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Adv Health Sci Educ Theory Pract. 2008 Dec;13(5):607-16. Epub 2007 May 9.

Exploring the underperformance of male and minority ethnic medical students in first year clinical examinations.

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Academic Centre for Medical Education, Division of Medical Education, Royal Free and University College Medical School, UCL Archway Campus, 4th Floor, Holborn Union Building, Highgate Hill, London, N19 5LW, UK.


Evidence shows that medical students from Minority Ethnic (ME) backgrounds and male medical students underperform in undergraduate examinations. Our study confirmed these findings in first year clinical (year 3) medical students, and further explored this disparity in performance. We conducted a series of meta-analyses to measure the effects of sex and ethnic group on the written examination and Objective Structured Clinical Examination (OSCE) scores of three groups of year 3 medical students at two London UK medical schools (n = 1,051; 46.0% male; 48.7% White). Male and ME students scored lower on written and OSCE assessments. Both assessments were statistically significantly correlated (mean r = 0.45) and therefore the effects of sex and ethnic group were measured on each exam after being adjusted for the effect of the other. Although sex and ethnic differences remained on the OSCE when adjusted for written performance, these differences disappeared on the written when it was adjusted for OSCE performance. These findings may reflect a relative deficit in practical clinical knowledge in male and ME year 3 students. Results were unlikely to be due to examiner bias, as the machine-marked unadjusted written exam results showed significant sex and ethnic differences.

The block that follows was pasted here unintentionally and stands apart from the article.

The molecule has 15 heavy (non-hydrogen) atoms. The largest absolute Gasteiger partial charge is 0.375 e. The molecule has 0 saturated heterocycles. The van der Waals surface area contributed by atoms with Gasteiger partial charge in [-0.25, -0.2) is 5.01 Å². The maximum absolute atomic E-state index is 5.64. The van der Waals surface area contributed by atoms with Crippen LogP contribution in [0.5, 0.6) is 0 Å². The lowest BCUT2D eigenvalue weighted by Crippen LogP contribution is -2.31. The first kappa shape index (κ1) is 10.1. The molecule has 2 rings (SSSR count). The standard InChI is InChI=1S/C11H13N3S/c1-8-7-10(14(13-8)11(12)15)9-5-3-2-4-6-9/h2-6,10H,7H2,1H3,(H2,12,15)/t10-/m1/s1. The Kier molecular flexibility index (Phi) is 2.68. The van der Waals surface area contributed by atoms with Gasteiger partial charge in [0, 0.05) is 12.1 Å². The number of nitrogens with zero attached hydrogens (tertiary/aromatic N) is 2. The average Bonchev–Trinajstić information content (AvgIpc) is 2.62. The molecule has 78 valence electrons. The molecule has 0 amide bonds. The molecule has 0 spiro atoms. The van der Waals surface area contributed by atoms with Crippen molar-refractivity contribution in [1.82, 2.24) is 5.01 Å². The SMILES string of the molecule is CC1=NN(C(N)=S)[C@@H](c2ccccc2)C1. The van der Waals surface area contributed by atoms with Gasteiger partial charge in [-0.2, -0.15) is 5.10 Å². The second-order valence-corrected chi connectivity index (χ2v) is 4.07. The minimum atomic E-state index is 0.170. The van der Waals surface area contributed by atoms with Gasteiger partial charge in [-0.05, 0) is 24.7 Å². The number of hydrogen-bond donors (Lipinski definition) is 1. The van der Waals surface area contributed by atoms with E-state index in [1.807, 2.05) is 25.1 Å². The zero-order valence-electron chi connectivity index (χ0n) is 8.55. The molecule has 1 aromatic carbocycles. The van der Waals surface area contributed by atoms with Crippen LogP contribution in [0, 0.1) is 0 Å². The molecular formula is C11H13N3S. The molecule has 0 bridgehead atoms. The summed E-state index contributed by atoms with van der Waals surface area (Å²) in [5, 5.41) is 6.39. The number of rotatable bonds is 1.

[Indexed for MEDLINE]

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